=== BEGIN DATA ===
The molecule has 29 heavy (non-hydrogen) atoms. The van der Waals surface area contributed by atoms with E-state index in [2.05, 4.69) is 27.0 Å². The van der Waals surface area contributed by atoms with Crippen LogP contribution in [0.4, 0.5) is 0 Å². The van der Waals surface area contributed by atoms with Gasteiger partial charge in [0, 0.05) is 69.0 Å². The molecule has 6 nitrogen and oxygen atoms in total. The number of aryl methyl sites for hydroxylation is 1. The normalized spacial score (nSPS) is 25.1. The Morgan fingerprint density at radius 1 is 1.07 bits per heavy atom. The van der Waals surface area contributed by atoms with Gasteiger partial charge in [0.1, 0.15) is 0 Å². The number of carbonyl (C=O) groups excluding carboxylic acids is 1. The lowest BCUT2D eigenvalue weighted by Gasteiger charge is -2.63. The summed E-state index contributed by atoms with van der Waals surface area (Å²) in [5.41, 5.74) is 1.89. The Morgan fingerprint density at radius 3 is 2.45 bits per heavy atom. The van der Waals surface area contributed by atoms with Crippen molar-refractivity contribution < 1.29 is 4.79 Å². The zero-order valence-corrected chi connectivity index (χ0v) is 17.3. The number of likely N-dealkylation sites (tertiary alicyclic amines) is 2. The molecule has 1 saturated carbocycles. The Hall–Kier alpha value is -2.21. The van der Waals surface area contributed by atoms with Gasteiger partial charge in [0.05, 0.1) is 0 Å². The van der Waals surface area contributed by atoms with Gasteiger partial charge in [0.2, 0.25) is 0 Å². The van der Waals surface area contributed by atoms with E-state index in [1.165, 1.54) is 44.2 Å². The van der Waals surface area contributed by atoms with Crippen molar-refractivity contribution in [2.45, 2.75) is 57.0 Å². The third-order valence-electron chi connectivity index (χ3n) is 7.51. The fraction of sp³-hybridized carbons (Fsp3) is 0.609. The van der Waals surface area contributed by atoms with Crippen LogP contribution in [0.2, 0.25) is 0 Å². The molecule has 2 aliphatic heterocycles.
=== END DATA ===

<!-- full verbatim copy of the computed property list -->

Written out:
The molecule has 29 heavy (non-hydrogen) atoms. The van der Waals surface area contributed by atoms with E-state index in [2.05, 4.69) is 27.0 Å². The van der Waals surface area contributed by atoms with Crippen LogP contribution in [0.4, 0.5) is 0 Å². The van der Waals surface area contributed by atoms with Gasteiger partial charge in [0, 0.05) is 69.0 Å². The molecule has 6 nitrogen and oxygen atoms in total. The number of aryl methyl sites for hydroxylation is 1. The normalized spacial score (nSPS) is 25.1. The Morgan fingerprint density at radius 1 is 1.07 bits per heavy atom. The van der Waals surface area contributed by atoms with Gasteiger partial charge in [0.1, 0.15) is 0 Å². The number of carbonyl (C=O) groups excluding carboxylic acids is 1. The lowest BCUT2D eigenvalue weighted by Gasteiger charge is -2.63. The summed E-state index contributed by atoms with van der Waals surface area (Å²) in [5.41, 5.74) is 1.89. The Morgan fingerprint density at radius 3 is 2.45 bits per heavy atom. The van der Waals surface area contributed by atoms with Crippen molar-refractivity contribution < 1.29 is 4.79 Å². The zero-order valence-corrected chi connectivity index (χ0v) is 17.3. The number of likely N-dealkylation sites (tertiary alicyclic amines) is 2. The molecule has 1 saturated carbocycles. The Hall–Kier alpha value is -2.21. The van der Waals surface area contributed by atoms with Gasteiger partial charge in [0.05, 0.1) is 0 Å². The van der Waals surface area contributed by atoms with Gasteiger partial charge in [0.2, 0.25) is 0 Å². The van der Waals surface area contributed by atoms with E-state index in [1.165, 1.54) is 44.2 Å². The van der Waals surface area contributed by atoms with Crippen molar-refractivity contribution in [2.45, 2.75) is 57.0 Å². The third-order valence-electron chi connectivity index (χ3n) is 7.51. The fraction of sp³-hybridized carbons (Fsp3) is 0.609. The van der Waals surface area contributed by atoms with Crippen LogP contribution in [0.2, 0.25) is 0 Å². The molecule has 2 aliphatic heterocycles.